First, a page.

Global stocks slumped again Friday, while U.S. equities extended losses, as investors reacted to both U.S. President Donald Trump's plans to impose strict import tariffs on steel and aluminum and another round of hawkish testimony from Federal Reserve Chairman Jerome Powell.
U.S. equity futures attempted to stabilise in early trading, following yesterday's sharp declines that loped more than 400 points from the Dow Jones Industrial Average and clipped 1.33% from the broader S&P 500, but that view changed as European shares slumped and impact of Trump's trade strategy became clearer to global investors.
Contracts tied to the Dow suggest an implied opening decline of 130 points while those tied to the broader S&P 500 were marked 9.25 points lower from last night's close while Nasdaq futures were priced 27.25 points to the downside.
Trump's aim to curb foreign imports and protect U.S. jobs has investors around the world deeply concerned about a global trade war, with officials in Canada, Germany and China vowing to respond in kind if the President follows through on this rhetoric with a formal announcement next week.
"We have felt that investors in recent weeks may have been viewing the risks around US trade policy with rose-tinted glasses," analysts at ING noted. "One of those assumptions is the strength of the global economy - and certainly, the prospect of a 'global trade war' and heightened geopolitical tensions could temper some of the optimism and see greater two-way risks to global growth."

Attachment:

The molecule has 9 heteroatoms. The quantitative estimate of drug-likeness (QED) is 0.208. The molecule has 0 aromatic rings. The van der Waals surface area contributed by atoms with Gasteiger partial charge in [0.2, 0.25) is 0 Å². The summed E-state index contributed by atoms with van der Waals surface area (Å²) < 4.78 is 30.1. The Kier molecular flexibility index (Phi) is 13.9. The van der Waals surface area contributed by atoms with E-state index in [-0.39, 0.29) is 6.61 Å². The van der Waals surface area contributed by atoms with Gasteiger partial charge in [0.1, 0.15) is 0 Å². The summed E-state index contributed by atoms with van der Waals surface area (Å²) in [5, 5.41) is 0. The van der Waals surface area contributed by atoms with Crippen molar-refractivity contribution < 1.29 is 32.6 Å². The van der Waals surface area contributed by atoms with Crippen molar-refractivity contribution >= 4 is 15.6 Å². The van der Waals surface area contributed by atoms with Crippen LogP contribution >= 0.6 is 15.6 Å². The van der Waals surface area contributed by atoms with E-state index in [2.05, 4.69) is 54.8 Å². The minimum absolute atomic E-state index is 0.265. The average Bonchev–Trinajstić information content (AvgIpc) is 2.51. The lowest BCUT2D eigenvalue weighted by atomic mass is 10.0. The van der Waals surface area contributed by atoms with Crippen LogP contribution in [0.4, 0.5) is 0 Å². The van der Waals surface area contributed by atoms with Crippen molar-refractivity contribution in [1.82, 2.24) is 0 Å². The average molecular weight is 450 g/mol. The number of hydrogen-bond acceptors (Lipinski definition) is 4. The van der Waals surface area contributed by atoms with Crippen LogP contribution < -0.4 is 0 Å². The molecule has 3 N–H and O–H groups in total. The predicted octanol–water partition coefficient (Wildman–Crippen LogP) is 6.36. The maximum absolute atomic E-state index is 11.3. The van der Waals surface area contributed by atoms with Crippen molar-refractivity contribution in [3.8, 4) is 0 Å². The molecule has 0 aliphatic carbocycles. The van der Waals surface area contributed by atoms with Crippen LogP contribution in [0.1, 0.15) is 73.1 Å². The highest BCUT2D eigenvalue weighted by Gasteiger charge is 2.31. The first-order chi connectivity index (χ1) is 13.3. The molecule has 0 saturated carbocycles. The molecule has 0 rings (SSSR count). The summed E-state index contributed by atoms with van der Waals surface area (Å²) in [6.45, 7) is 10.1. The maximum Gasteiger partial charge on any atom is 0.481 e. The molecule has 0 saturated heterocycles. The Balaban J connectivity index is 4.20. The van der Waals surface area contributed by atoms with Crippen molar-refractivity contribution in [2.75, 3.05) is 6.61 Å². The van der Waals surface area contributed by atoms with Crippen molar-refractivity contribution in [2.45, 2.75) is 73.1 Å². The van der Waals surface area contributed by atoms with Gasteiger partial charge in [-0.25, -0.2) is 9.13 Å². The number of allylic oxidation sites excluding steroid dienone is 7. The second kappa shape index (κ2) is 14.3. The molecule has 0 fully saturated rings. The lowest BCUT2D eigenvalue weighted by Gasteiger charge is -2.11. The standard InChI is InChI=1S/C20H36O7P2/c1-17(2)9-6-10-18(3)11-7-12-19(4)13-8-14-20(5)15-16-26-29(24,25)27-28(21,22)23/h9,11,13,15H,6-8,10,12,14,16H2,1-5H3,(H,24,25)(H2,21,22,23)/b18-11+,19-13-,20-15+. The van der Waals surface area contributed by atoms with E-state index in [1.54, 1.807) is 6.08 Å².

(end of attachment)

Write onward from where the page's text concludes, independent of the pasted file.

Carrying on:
European steelmakers fell sharply Friday, while regional auto and aerospace stocks extended declines, as investors re-priced stocks in the wake of planned tariffs, with ArcelorMittal falling 4.2% in the opening hour of trading in Amsterdam to change hands at €26.55 while Germany's ThyssenKrupp AG (TKAMY) , the second-largest in Europe, was marked 3.3% to the downside in Frankfurt, extending its year-to-decline to around 10%. Domestic rival Salzgitter AG (SZGPY) slipped 3.4% to €44 each.
Markets were further unsettled by Powell's second appearance on Capitol Hill this week, during which he suggested that the Fed could hike rates as many as four times this year as the economy continues to improve, a view that was partly supported by firm reading of the Fed's preferred inflation gauge, the PCE index, earlier Thursday.
The Stoxx Europe 600 benchmark fell 1.1% to a three week low of 370.11 points while Germany's DAX performance index, which is heavily-reliant on U.S. exports, tumbled more than 1.6% to a six-month low of 11,968 points.
Overnight in Asia, a sharp pullback in U.S. Treasury bond yields, which fell to a three-week low of 2.811%, pushed the U.S. dollar index lower and, along with broader concerns over trade disputes, held down gains for regional benchmarks.
Japan's heavily export-focused Nikkei 225 fell 2.5% amid a surge in the yen, taking the benchmark to 21,181.64 points by the close of trading. The region-wide MSCI Asia ex-Japan index was marked 0.83% lower at 571.41 points.